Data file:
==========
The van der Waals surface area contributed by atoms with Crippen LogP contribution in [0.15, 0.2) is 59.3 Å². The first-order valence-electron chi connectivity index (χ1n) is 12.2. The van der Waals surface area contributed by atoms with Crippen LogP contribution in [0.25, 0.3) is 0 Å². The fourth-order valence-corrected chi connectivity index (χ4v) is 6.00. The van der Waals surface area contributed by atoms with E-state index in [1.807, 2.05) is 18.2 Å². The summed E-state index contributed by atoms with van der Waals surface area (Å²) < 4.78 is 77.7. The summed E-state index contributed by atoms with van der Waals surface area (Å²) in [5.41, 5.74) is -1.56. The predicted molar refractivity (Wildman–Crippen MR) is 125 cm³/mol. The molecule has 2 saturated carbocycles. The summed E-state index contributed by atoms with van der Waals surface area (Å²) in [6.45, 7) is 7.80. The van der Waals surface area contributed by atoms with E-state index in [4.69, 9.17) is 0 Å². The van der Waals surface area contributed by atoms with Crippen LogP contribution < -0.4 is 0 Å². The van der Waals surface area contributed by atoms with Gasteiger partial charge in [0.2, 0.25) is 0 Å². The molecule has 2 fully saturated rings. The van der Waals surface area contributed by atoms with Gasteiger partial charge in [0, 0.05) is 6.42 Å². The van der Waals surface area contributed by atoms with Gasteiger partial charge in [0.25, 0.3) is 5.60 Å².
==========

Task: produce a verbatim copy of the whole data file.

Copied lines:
The van der Waals surface area contributed by atoms with Crippen LogP contribution in [0.15, 0.2) is 59.3 Å². The first-order valence-electron chi connectivity index (χ1n) is 12.2. The van der Waals surface area contributed by atoms with Crippen LogP contribution in [0.25, 0.3) is 0 Å². The fourth-order valence-corrected chi connectivity index (χ4v) is 6.00. The van der Waals surface area contributed by atoms with E-state index in [1.807, 2.05) is 18.2 Å². The summed E-state index contributed by atoms with van der Waals surface area (Å²) < 4.78 is 77.7. The summed E-state index contributed by atoms with van der Waals surface area (Å²) in [5.41, 5.74) is -1.56. The predicted molar refractivity (Wildman–Crippen MR) is 125 cm³/mol. The molecule has 2 saturated carbocycles. The summed E-state index contributed by atoms with van der Waals surface area (Å²) in [6.45, 7) is 7.80. The van der Waals surface area contributed by atoms with E-state index in [4.69, 9.17) is 0 Å². The van der Waals surface area contributed by atoms with Crippen LogP contribution < -0.4 is 0 Å². The van der Waals surface area contributed by atoms with Gasteiger partial charge in [0.2, 0.25) is 0 Å². The molecule has 2 fully saturated rings. The van der Waals surface area contributed by atoms with Gasteiger partial charge in [0, 0.05) is 6.42 Å². The van der Waals surface area contributed by atoms with Gasteiger partial charge in [0.25, 0.3) is 5.60 Å².